The Foundation for Building Sustainable Communities (FBSC) has launched its own War of 1812 commemoration project in Oshawa, sponsored in part by the Government of Canada with a combination of tried and true presentations and displays along with some added “muscle enhancers.”
FBSC is known for its Oshawa Remembers audio recordings of World War Two and Korean War veteran stories, and the re-creation of Victory Gardens. Each of these projects demonstrates how local history is a community asset and a cornerstone of any sustainable community. The sharing of the stories for free is a central tenet of the projects. They are part of the digital commons that bind our community through the generations.
Our current projects include the War of 1812 Oshawa Project and the Korean War Comic Book. Both projects use creative methodologies to reach new audiences in order to turn them on to lessons learned from appreciating history, especially people with a limited attention span. Each of the technologies implemented is a result of collaboration amongst and between various groups who share the same vision.
The choice of WordPress was an easy pill to swallow given the availability of widgets and plugins that permit a wide range of tools to enhance the website. One of Canada’s premium WordPress designers, Digital Deceptions, created the look and feel of the site and this gritty look adds to the edgy approach to the war. This site is designed to be content-rich with video, pictures, slideshows and more.
The creation of iPhone, iPad and Android mobile applications for the War of 1812 Oshawa, Historical Geocaching and the Victory Gardens are all free and available from the iTunes and the Google Play websites for people to download on their smartphones. These apps are free for anyone with an iTunes account or from the Google Marketplace.
We have created five Historical Geocaches over a nine kilometre stretch that includes: Buried Treasure, Henry House, Attack on Oshawa Harbour, American POW Camp and Moode Farewell’s Tavern — all which were location-based and historical significant points on the map. Each location has a hidden cache located by a GPS or Smartphone that uses a Geocaching application. More details can be found at: http://1812waroshawa.com/geocaching/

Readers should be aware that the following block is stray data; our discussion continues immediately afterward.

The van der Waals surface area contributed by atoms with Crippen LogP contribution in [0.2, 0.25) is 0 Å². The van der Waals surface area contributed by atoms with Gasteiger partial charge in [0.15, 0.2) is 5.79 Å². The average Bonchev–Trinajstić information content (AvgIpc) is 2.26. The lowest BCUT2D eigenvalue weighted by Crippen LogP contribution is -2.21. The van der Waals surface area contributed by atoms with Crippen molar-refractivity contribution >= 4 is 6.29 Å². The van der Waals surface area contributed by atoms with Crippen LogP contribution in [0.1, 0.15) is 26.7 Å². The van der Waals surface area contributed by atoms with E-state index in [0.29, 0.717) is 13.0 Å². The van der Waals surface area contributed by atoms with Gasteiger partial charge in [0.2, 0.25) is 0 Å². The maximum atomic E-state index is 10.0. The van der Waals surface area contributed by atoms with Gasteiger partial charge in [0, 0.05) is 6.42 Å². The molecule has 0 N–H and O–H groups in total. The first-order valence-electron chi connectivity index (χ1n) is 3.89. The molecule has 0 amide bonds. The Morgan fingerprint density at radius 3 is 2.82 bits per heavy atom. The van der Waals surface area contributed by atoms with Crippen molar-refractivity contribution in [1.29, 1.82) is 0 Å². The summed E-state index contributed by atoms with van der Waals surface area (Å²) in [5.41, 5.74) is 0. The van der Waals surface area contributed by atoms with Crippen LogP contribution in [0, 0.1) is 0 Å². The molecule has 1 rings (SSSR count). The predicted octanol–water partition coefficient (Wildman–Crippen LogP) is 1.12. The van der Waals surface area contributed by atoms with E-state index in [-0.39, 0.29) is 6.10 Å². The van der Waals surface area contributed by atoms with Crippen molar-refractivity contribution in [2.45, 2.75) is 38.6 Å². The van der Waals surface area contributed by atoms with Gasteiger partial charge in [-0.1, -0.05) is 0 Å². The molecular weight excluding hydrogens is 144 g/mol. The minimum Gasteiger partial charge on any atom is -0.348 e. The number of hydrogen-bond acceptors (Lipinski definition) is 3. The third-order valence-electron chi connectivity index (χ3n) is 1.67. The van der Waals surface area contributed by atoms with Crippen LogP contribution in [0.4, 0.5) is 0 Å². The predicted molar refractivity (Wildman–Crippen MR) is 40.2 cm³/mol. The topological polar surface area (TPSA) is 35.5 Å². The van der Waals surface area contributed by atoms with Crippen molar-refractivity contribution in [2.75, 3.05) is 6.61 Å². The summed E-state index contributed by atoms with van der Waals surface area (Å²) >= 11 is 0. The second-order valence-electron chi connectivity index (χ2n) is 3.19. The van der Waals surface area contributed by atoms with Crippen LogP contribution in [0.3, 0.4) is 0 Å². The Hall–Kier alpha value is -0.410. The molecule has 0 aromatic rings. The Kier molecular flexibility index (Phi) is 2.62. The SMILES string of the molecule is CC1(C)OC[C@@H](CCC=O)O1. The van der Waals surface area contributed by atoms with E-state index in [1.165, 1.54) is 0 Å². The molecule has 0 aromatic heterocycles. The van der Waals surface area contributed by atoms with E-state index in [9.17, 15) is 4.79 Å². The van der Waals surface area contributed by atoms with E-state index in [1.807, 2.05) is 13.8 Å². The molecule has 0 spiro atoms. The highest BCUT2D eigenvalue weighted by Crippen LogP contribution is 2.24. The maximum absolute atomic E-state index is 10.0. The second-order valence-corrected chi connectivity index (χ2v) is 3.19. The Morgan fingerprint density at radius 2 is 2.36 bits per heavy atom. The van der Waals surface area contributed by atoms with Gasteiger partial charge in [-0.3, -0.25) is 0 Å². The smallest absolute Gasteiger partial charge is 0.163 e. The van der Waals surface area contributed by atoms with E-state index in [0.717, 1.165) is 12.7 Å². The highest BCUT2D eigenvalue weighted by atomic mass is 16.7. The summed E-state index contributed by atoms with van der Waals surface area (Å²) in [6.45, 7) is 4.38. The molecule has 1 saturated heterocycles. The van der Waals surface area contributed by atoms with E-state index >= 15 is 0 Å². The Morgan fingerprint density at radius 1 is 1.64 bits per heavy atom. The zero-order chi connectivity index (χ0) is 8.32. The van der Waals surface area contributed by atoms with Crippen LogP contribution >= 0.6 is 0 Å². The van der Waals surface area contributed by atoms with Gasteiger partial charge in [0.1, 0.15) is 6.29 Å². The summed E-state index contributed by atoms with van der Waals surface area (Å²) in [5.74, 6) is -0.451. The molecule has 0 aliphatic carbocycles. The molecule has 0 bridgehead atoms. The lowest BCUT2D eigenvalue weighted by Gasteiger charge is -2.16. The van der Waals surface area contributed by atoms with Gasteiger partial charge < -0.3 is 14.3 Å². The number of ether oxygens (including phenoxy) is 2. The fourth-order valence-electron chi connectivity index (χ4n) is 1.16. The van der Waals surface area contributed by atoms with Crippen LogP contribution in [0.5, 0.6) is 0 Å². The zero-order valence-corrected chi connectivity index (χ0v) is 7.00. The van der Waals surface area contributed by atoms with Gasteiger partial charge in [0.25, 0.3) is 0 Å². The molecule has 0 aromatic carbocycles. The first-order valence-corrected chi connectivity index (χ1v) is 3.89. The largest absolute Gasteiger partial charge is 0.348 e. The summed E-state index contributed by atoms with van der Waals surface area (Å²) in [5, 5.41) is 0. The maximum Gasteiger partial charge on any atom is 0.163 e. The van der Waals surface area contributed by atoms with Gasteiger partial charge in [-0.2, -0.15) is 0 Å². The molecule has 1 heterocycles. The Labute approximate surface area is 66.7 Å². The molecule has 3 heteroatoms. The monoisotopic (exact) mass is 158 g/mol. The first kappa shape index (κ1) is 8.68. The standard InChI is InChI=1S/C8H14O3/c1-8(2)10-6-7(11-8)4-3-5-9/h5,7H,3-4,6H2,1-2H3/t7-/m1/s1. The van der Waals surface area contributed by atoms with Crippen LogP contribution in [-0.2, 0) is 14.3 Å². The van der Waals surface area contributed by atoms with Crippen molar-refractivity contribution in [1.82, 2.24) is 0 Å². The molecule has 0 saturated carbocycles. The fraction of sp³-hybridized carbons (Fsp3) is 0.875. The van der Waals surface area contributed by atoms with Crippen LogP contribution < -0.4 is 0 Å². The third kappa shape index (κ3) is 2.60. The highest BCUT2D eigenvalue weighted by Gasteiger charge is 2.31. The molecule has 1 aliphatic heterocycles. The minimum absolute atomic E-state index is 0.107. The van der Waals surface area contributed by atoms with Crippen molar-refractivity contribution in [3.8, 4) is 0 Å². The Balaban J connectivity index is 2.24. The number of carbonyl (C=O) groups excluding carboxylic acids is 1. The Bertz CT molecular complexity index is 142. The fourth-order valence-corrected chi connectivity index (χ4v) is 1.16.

The creation of mailcards and posters for all the local stories have the ability to have embedded video content. When the image is scanned by a smartphone with free LAYAR software, the print material comes alive. A good demonstration of the tool is at our launch: http://1812waroshawa.com/augmented-reality/
Korean War Comic Book
A collaboration with Imperial Arts Productions has researched and created the first chapter of the Korean War comic book based upon the local stories of Korean War veterans. Shawn Martins and Ken Morgan are the creators and artists for the project. The inspiration for the project comes from a former Korean veteran who saw a real need to have illustrative tools to reach children and youth during school presentations about the war.
The comic book design goes beyond the standard comic book by utilizing Augmented Reality and a software called LAYAR. The reader will notice that specific panels will contain a LAYAR logo. When this appears the reader can scan the page with their smartphone with the appropriate LAYAR software application, and they will be able to view a short video of a veteran speaking about their experience as detailed in the comic book. Old radio or newsreels can also be embedded into the comic book using this technology, which enhances the end user experience.
To hear about some of the stories that go with the technologies, you can listen to an interview with Glenn McKnight and Bob Bell on Sean Graham’s History Slam podcast.
Glenn McKnight is a member of the Foundation for Building Sustainable Communities (FBSC), an Oshawa-based not-for-profit. Its newest initiative is “Rediscovery of Oshawa’s Past: Sharing of War of 1812 Stories.” FBSC is a proud recipient of the Heritage Canada Commemorative Fund, which is sponsoring various projects across Canada to help Canadians learn the significance of the War of 1812.